Selma Bridge Crossing Jubilee to honor civil rights icons

National News

FILE – In this March 4, 1990, file photo, civil rights figures lead marchers across the Edmund Pettus Bridge during the recreation of the 1965 Selma to Montgomery march in Selma, Ala. From left are Hosea Williams of Atlanta, Georgia Congressman John Lewis, the Rev. Jesse Jackson, Evelyn Lowery, SCLC President Joseph Lowery and Coretta Scott King. This Sunday, March 7, 2021, marks the 56th anniversary of those marches and “Bloody Sunday,” when more than 500 demonstrators gathered on March 7, 1965, to demand the right to vote and cross Selma’s Edmund Pettus Bridge. They were met by dozens of state troopers and many were severely beaten. (AP Photo/Jamie Sturtevant, File)

DETROIT (AP) — Sunday marks the 56th anniversary of the Selma bridge crossing and “Bloody Sunday,” when more than 500 demonstrators gathered to demand the right to vote and cross Selma’s Edmund Pettus Bridge.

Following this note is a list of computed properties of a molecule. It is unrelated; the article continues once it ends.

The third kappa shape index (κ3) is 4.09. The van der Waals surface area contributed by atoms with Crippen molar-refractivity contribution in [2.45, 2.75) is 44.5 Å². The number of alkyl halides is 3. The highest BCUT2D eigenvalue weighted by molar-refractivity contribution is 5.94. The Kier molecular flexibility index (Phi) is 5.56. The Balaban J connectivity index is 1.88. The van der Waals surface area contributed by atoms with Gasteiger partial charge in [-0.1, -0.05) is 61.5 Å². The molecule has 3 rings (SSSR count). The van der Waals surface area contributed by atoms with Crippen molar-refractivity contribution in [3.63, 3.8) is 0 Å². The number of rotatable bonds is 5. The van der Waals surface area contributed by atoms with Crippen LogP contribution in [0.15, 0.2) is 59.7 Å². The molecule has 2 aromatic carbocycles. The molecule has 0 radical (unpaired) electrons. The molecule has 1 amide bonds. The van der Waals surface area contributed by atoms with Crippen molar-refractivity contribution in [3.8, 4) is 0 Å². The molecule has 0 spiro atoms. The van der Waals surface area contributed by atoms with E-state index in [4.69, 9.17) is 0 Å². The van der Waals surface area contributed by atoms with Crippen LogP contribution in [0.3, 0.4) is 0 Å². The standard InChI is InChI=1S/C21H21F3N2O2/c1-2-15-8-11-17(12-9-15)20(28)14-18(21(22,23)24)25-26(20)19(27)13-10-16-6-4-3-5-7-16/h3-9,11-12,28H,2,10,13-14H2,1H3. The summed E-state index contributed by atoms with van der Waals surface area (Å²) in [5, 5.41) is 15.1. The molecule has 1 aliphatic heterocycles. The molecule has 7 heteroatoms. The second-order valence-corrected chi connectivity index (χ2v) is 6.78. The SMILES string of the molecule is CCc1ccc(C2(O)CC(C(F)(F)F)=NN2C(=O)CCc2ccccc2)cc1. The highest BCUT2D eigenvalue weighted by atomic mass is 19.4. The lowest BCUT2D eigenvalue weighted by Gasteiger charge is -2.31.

They were met by dozens of state troopers on that March 7, 1965, day, and many marchers were severely beaten. But this year’s commemoration will be different.

It will largely be virtual because of the COVID-19 pandemic.

And it’s the first without the towering presence of civil rights icons Congressman John Lewis, the Rev. Joseph Lowery, the Rev. C.T. Vivian and attorney Bruce Boynton, who all died in 2020.

It also comes at a time of racial reckoning in the U.S.

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